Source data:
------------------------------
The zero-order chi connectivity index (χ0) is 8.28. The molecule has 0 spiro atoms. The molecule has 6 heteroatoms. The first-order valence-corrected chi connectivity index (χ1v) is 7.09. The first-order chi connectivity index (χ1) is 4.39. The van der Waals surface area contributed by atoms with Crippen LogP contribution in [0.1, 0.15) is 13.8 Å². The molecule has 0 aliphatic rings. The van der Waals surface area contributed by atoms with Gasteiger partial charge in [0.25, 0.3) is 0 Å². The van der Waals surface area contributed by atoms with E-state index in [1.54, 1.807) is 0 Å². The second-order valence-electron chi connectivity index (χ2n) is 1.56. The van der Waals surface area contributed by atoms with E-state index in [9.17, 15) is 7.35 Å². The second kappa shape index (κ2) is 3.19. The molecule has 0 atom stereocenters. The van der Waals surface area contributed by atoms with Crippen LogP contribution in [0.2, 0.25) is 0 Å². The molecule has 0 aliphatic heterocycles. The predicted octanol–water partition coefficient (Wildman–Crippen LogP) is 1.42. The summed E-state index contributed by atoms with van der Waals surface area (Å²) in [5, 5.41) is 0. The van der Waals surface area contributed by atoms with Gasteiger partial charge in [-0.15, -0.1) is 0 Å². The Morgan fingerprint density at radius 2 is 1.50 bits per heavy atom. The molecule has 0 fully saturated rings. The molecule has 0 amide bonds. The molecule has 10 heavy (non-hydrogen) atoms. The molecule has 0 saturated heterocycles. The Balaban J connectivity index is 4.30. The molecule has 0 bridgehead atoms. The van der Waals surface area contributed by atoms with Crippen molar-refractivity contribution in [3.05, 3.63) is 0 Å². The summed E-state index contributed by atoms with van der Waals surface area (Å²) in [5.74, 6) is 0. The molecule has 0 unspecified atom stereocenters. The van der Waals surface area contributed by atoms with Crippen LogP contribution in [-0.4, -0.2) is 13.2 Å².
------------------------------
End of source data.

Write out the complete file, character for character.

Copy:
The zero-order chi connectivity index (χ0) is 8.28. The molecule has 0 spiro atoms. The molecule has 6 heteroatoms. The first-order valence-corrected chi connectivity index (χ1v) is 7.09. The first-order chi connectivity index (χ1) is 4.39. The van der Waals surface area contributed by atoms with Crippen LogP contribution in [0.1, 0.15) is 13.8 Å². The molecule has 0 aliphatic rings. The van der Waals surface area contributed by atoms with Gasteiger partial charge in [0.25, 0.3) is 0 Å². The van der Waals surface area contributed by atoms with E-state index in [1.54, 1.807) is 0 Å². The second-order valence-electron chi connectivity index (χ2n) is 1.56. The van der Waals surface area contributed by atoms with E-state index in [9.17, 15) is 7.35 Å². The second kappa shape index (κ2) is 3.19. The molecule has 0 atom stereocenters. The van der Waals surface area contributed by atoms with Crippen LogP contribution in [0.2, 0.25) is 0 Å². The molecule has 0 aliphatic heterocycles. The predicted octanol–water partition coefficient (Wildman–Crippen LogP) is 1.42. The summed E-state index contributed by atoms with van der Waals surface area (Å²) in [5, 5.41) is 0. The van der Waals surface area contributed by atoms with Gasteiger partial charge in [-0.15, -0.1) is 0 Å². The Morgan fingerprint density at radius 2 is 1.50 bits per heavy atom. The molecule has 0 fully saturated rings. The molecule has 0 amide bonds. The molecule has 10 heavy (non-hydrogen) atoms. The molecule has 0 saturated heterocycles. The Balaban J connectivity index is 4.30. The molecule has 0 bridgehead atoms. The van der Waals surface area contributed by atoms with Crippen molar-refractivity contribution in [3.05, 3.63) is 0 Å². The summed E-state index contributed by atoms with van der Waals surface area (Å²) in [5.74, 6) is 0. The molecule has 0 unspecified atom stereocenters. The van der Waals surface area contributed by atoms with Crippen LogP contribution in [-0.4, -0.2) is 13.2 Å².